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      MDOT addresses concerns about I-75 widening project

      Mid-Michigan travelers may notice less traffic and congestion on I-75 after MDOT completes a proposed expansion project in Saginaw County. The department looked for public input Wednesday about the possible re-construction of the freeway.

      The I-75 project area comprises 5.4 miles that stretch from Dixie Highway north to the south junction of I-675 and extends through Buena Vista and Bridgeport townships. Work includes reconstructing the existing freeway and adding one lane in each direction.

      MDOT spokeswoman Anita Richardson said, "We want to ease congestion on this vital gateway north.??

      While that??s a welcome idea, some residents living along the freeway are concerned their trees will be razed during construction.

      "I like looking out and seeing trees and not highway traffic,?? Maxine Harris said.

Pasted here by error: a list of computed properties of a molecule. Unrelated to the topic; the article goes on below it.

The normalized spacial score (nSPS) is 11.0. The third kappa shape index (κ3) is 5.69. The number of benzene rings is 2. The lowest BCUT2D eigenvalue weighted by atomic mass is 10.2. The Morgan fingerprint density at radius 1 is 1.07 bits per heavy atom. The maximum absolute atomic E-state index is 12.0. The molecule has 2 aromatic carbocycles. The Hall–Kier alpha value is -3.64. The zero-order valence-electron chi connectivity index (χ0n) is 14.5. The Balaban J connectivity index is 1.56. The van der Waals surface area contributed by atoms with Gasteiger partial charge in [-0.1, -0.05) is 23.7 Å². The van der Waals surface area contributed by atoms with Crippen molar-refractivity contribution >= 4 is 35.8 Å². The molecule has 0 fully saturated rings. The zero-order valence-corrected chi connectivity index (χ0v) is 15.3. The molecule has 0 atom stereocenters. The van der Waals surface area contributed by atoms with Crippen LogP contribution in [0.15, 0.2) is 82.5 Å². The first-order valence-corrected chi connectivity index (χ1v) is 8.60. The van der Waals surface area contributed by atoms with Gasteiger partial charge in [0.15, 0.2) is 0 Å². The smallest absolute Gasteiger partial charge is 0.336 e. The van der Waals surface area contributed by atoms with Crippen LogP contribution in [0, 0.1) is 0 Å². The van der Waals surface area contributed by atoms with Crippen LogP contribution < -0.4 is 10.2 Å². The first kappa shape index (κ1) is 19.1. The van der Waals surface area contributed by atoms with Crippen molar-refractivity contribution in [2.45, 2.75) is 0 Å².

Harris says she loves the natural barrier they provide, shielding the dust and noise. MDOT engineers plan to preserve as much as they can, without compromising driver safety.

      "We have to maintain the safety of the freeway, so that people don't run into those trees, because that's a serious hazard, too,?? Ian Weibel, MDOT Bay Region design engineer, said.

      Most of the reconstruction is within MDOT??s existing right of way.

      "We're going to have minor right-of-way takes at the wetland area to facilitate proper drainage,?? Weibel explained, pointing to the area north of Tatham Road. MDOT will enclose ditches that run too close the road.

      The project will likely to cause some minor headaches and detours and could take two construction seasons. But some Saginaw County residents say reducing traffic with minimal impact to their land is a pretty good deal.

      ??Even if I've got all this traffic going by all the time, I feel like I'm a country girl," said Harris, who doesn??t plan to move any time soon.

      The project will cost up to an estimated $45 million. The design will go out for bidding this fall, with the completion slated for 2015.